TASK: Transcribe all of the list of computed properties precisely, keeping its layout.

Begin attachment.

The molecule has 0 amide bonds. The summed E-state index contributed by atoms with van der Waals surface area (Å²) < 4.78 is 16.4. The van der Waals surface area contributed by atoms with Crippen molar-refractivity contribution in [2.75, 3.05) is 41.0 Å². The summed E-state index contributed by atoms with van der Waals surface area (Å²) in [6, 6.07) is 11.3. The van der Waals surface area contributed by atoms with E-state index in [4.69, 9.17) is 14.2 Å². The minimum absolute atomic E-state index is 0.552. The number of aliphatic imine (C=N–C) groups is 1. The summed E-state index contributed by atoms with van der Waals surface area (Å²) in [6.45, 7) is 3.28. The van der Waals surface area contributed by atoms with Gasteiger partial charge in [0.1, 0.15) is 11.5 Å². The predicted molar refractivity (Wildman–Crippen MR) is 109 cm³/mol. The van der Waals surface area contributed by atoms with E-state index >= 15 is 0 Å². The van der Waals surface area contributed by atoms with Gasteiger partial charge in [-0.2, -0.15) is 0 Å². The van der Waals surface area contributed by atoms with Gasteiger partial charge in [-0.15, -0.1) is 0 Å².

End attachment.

The molecule has 0 amide bonds. The summed E-state index contributed by atoms with van der Waals surface area (Å²) < 4.78 is 16.4. The van der Waals surface area contributed by atoms with Crippen molar-refractivity contribution in [2.75, 3.05) is 41.0 Å². The summed E-state index contributed by atoms with van der Waals surface area (Å²) in [6, 6.07) is 11.3. The van der Waals surface area contributed by atoms with E-state index in [4.69, 9.17) is 14.2 Å². The minimum absolute atomic E-state index is 0.552. The number of aliphatic imine (C=N–C) groups is 1. The summed E-state index contributed by atoms with van der Waals surface area (Å²) in [6.45, 7) is 3.28. The van der Waals surface area contributed by atoms with Gasteiger partial charge in [0.1, 0.15) is 11.5 Å². The predicted molar refractivity (Wildman–Crippen MR) is 109 cm³/mol. The van der Waals surface area contributed by atoms with E-state index >= 15 is 0 Å². The van der Waals surface area contributed by atoms with Gasteiger partial charge in [-0.2, -0.15) is 0 Å². The van der Waals surface area contributed by atoms with Gasteiger partial charge in [-0.15, -0.1) is 0 Å².